On the fifty-fourth day of my brother’s passing, I look out on a morning, still, quiet. Overhead, in the distance a jet streams by in the blue. I picture people traveling from Asia getting ready to land. Sometimes I find it hard to hold in my head all the lifestyles on this planet, all those who travel and those who stay still.
A friend just spent five weeks on the island of Sardinia. She said the people there consider themselves a family, and families spend their days together. It’s hard to imagine where I live when there’s so much distance between families and ages. There, she said, you see children helping grandparents up and down steps. It’s not a duty; it is.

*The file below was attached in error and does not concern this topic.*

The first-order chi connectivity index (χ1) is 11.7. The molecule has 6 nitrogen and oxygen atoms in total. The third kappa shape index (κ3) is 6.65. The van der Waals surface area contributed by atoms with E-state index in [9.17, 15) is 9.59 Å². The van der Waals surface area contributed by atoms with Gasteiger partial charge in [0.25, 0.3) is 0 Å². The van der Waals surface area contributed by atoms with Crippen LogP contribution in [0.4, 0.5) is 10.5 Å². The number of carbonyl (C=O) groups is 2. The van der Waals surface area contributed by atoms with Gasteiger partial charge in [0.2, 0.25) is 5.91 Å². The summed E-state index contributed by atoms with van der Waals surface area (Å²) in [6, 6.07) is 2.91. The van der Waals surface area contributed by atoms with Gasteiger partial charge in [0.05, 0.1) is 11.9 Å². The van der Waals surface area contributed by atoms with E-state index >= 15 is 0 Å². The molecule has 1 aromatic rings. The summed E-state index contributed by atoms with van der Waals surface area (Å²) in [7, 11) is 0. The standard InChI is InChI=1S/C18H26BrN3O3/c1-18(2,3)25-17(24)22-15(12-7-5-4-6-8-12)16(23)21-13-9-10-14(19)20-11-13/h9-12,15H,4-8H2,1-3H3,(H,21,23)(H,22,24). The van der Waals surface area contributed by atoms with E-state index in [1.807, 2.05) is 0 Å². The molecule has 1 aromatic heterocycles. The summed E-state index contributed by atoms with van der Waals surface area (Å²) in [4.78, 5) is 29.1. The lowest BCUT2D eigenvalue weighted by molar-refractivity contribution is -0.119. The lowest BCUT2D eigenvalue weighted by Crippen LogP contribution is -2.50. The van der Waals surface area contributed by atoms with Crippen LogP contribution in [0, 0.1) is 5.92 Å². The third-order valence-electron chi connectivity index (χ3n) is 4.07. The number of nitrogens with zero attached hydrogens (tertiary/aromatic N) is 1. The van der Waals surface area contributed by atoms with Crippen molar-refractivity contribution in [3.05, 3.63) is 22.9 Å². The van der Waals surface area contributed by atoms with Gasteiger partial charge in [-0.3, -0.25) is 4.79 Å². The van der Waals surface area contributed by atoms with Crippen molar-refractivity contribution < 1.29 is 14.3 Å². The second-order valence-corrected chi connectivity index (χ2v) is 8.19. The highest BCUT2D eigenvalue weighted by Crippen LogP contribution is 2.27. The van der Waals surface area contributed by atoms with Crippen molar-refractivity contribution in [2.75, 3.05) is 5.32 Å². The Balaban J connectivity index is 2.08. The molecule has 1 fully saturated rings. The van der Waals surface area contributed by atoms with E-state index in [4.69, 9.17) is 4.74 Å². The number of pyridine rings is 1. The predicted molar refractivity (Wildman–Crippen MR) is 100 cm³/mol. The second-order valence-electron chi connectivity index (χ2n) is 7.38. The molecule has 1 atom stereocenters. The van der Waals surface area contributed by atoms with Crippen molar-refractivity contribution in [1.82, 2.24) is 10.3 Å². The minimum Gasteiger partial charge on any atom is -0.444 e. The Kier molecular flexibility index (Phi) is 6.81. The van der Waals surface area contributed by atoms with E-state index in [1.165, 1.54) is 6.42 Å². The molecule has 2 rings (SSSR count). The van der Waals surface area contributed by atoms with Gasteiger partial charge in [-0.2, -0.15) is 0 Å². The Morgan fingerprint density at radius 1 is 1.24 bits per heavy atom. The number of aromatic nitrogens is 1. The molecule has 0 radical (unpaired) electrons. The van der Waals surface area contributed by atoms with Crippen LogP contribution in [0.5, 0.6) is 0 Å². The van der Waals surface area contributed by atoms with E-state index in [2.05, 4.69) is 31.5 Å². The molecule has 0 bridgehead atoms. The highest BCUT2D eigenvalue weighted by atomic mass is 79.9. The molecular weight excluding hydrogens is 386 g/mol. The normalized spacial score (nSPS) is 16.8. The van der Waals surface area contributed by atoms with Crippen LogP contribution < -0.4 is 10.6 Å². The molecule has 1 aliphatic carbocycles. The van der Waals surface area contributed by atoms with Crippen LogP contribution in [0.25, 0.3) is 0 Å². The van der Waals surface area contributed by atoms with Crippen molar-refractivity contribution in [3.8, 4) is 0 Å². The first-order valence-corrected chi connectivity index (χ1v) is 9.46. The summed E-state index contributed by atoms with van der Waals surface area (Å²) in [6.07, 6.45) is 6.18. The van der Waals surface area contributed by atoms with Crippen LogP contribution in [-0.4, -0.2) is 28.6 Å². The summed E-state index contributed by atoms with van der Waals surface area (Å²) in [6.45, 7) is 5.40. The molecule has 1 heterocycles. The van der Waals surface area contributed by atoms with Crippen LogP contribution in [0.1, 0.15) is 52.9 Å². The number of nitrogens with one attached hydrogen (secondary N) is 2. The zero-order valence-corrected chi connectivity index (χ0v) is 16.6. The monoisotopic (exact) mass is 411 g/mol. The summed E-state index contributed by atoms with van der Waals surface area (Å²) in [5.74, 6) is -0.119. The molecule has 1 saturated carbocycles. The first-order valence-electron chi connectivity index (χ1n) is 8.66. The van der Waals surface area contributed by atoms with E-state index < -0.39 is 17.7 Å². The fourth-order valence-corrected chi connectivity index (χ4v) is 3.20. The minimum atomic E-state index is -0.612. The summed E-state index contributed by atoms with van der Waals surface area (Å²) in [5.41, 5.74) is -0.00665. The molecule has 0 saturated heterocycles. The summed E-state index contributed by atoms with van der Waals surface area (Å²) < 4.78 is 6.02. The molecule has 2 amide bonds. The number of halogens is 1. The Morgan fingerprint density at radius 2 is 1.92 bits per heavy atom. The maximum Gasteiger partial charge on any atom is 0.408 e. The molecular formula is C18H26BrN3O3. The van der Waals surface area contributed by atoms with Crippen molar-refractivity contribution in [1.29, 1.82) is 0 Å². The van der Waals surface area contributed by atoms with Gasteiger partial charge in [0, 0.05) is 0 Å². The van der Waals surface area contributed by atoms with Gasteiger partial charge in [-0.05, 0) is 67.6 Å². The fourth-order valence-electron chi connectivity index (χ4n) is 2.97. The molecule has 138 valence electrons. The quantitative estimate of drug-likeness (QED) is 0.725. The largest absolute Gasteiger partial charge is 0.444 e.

Families gather quietly together during the day, eat dinner around eight, and are all together in the market squares until eleven. How is it to live like that?
I don’t know but I do know we are on this earth as a family. How do we then more clearly honor and cultivate all the stages of life? As we explore the possibilities, perhaps we better understand what appears to be separation, as exchange, as we bind and unbind the passages and transformations that clasp and unclasp life and death.
I look at a rose, the grip of petals before they let go, feel the beat harvest gratitude in my chest.